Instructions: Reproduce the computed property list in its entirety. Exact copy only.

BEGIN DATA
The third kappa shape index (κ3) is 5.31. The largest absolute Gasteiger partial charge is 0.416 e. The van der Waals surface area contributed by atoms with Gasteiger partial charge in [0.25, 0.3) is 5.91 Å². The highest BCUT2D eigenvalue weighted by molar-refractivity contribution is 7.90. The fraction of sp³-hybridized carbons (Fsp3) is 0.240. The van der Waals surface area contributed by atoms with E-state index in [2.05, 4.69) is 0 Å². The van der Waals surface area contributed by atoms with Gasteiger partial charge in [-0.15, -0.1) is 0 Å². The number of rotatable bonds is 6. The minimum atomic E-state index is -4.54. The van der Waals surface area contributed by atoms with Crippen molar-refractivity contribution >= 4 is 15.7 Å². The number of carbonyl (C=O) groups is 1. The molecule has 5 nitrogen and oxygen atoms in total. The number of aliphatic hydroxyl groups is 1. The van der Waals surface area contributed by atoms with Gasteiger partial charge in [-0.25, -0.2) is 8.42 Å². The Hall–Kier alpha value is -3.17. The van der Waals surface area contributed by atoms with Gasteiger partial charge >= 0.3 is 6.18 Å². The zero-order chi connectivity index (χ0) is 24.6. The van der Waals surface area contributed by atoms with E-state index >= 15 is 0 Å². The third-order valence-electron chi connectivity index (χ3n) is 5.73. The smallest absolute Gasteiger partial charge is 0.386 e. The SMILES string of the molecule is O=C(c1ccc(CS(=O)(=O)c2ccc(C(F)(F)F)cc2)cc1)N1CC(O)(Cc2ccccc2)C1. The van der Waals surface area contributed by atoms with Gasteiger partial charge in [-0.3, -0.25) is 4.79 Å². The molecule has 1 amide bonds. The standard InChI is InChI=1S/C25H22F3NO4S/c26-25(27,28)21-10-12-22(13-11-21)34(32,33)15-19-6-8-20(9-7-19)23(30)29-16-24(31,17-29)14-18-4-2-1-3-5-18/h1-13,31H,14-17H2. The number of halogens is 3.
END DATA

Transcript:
The third kappa shape index (κ3) is 5.31. The largest absolute Gasteiger partial charge is 0.416 e. The van der Waals surface area contributed by atoms with Gasteiger partial charge in [0.25, 0.3) is 5.91 Å². The highest BCUT2D eigenvalue weighted by molar-refractivity contribution is 7.90. The fraction of sp³-hybridized carbons (Fsp3) is 0.240. The van der Waals surface area contributed by atoms with E-state index in [2.05, 4.69) is 0 Å². The van der Waals surface area contributed by atoms with Gasteiger partial charge in [-0.15, -0.1) is 0 Å². The number of rotatable bonds is 6. The minimum atomic E-state index is -4.54. The van der Waals surface area contributed by atoms with Crippen molar-refractivity contribution >= 4 is 15.7 Å². The number of carbonyl (C=O) groups is 1. The molecule has 5 nitrogen and oxygen atoms in total. The number of aliphatic hydroxyl groups is 1. The van der Waals surface area contributed by atoms with Gasteiger partial charge in [-0.25, -0.2) is 8.42 Å². The Hall–Kier alpha value is -3.17. The van der Waals surface area contributed by atoms with Gasteiger partial charge >= 0.3 is 6.18 Å². The zero-order chi connectivity index (χ0) is 24.6. The van der Waals surface area contributed by atoms with E-state index >= 15 is 0 Å². The third-order valence-electron chi connectivity index (χ3n) is 5.73. The smallest absolute Gasteiger partial charge is 0.386 e. The SMILES string of the molecule is O=C(c1ccc(CS(=O)(=O)c2ccc(C(F)(F)F)cc2)cc1)N1CC(O)(Cc2ccccc2)C1. The van der Waals surface area contributed by atoms with Gasteiger partial charge in [-0.3, -0.25) is 4.79 Å². The molecule has 1 amide bonds. The standard InChI is InChI=1S/C25H22F3NO4S/c26-25(27,28)21-10-12-22(13-11-21)34(32,33)15-19-6-8-20(9-7-19)23(30)29-16-24(31,17-29)14-18-4-2-1-3-5-18/h1-13,31H,14-17H2. The number of halogens is 3.